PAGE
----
When I was fifteen years old, I remember Iggy and the Stooges’ song “Search and Destroy” reaching out from my speakers to me like my own personal anthem. It was a theme I would carry for decades as my own hell-bent mantra. The song might as well have been tattooed across my knuckles ’cause there could be no truer words for a young, alienated teenager:

I’m a street walking cheetah with a heart full of napalm I’m a runaway son of the nuclear A-bomb I’m a world’s forgotten boy The one who searches and destroys

Alice Cooper was another musical hero. Like Nostradamus, Alice must have seen the future when he sang “Welcome to My Nightmare”…or, at least, my future:

Welcome to my nightmare Welcome to my breakdown I hope I didn’t scare you

Yet Alice’s nightmare was show business. This book is something else entirely. This is me welcoming you to a genuine living nightmare that I endured nearly twenty years ago; a nightmare that was so bad that it ended up killing me. But now I know it wasn’t only the drugs–it was also my past unknowingly haunting me, and even a lethal combination of narcotics couldn’t seem to kill the pain.

I guess if we could mix these two songs together you’d have the theme song of my adolescence. On Christmas Day 1986, I was a member of one of the biggest rock ’n’ roll bands in the world. I was also an alcoholic, a coke addict and a heroin addict heading into a pill-popping downward spiral of depression.

Welcome to my nightmare

Musically, I always thought Mötley Crüe was a nasty combination of rock, punk, glam and pop sprinkled together with lots of sarcasm, anger and humor, love and hate, happiness and sadness. Of course, depending on the recipe, there were always larger or smaller amounts of sex in there too. I mean, what is rock ’n’ roll if it’s not sexy? Sleazy? Usually. Chauvinist? Always. We’d crammed all this into a blender and out came a very toxic cocktail.

Palatable for the masses like Jim Jones’ Kool-Aid Sweet to the lips and deadly to ourselves We were the drug scouts of America And we were louder than hell.

These diaries start on Christmas Day 1986, but that day wasn’t even that special. I was an addict well before then, and stayed one for a while afterwards. Perhaps that day just brought my condition home to me. There is something about spending Christmas alone, naked, sitting by the Christmas tree gripping a shotgun, that lets you know your life is spinning dangerously outta control.

I’m a street walking cheetah with a heart full of napalm

People over the years have tried to soften the blow by saying maybe being in Mötley Crüe turned me into an addict…but I don’t think it did. That stroke of genius was all my own work. Even as a kid I was never inclined to dodge a bullet. I was always the first one to take it right between the eyes. I was stubborn, strong-willed and always willing to put myself in harm’s way for the betterment of chaos, confusion and rebellion–all the traits that made me famous and later infamous. The ingredients for success and failure all wrapped up in a nice package with the emotional stability of a Molotov cocktail. Then when I moved to LA in the late ’70s and discovered cocaine, it only amplified these charming characteristics.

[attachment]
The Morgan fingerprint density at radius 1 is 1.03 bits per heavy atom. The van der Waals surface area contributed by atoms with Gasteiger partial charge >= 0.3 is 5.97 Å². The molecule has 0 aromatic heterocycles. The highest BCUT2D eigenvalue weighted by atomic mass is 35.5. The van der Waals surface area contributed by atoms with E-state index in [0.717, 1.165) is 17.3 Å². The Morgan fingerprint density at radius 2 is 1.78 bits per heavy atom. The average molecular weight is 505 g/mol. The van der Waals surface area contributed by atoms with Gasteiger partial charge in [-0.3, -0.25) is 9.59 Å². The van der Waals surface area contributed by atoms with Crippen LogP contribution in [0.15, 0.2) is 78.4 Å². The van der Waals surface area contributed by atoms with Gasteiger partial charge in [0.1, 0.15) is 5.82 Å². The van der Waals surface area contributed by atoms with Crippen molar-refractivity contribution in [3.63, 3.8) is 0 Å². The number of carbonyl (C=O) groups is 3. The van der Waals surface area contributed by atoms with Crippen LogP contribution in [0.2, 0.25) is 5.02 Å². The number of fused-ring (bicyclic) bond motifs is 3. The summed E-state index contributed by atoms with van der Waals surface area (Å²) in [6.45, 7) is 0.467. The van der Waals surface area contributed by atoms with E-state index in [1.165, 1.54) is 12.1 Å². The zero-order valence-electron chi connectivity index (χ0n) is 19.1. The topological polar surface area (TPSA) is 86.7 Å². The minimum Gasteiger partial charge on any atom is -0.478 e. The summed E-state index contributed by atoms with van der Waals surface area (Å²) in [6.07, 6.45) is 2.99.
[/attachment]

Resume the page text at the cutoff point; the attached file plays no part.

I’m a runaway son of the nuclear A-bomb

But alcohol, acid, cocaine…they were just affairs. When I met heroin, it was true love.

After we made it big, Mötley Crüe gave me more money than I knew what to do with. So naturally I spent it on the only thing I wanted to do: drugs. Before the band, I lived only for music: after it started, I lived only for drugs. OK, so maybe Mötley gave me the resources to be an addict, but…you know what? If it hadn’t, I’d have found some other way to do it.

I guess we all get to live out our destiny, even those of us who have to choose the worst one imaginable. So why did I take this strange, dark trip? Well, I have a little 1-2-3 theory on this.

1. My childhood was shitty. My dad left when I was three years old and never came back.

2. My mom tried to love me, but every time a new guy came on the scene, I’d be in the way and she’d shuttle me off to live with my grandparents.

3. I was born an addict. It’s no surprise that I grew up feeling angry, unloved and somehow needing…revenge.

Revenge on whom? On the world? On myself?

Welcome to my breakdown…


I was always driven, even when I didn’t know where I was going. Way before I met Tommy Lee, Vince Neil and Mick Mars, I knew I would be in Mötley Crüe. I knew how we would look, what we would sound like, how we would behave (fucking badly, obviously!).

Mötley Crüe was always about music and girls…music and drugs…and music and violence. We wanted to be the biggest, dirtiest, loudest rock band on the planet. We knew we were on our way in ’83 when we helicoptered in to play in front of 300,000 metal fans at a festival in LA; our only gripe was that we should have been headlining. It was only a matter of time. We were on the highway to hell and had every bad intention of destroying anything and everything in our path. You could find us by the trail of sex, drugs and rock ’n’ roll we left behind us…

The one who searches and destroys

But two major things happened to me in ’83. Shout at the Devil went platinum and moved Mötley even further up the ladder. And I crashed my Porsche drunk, dislocated my shoulder and started smoking heroin to numb the pain. The problem was, I carried on smoking–and then started injecting–long after the pain was gone.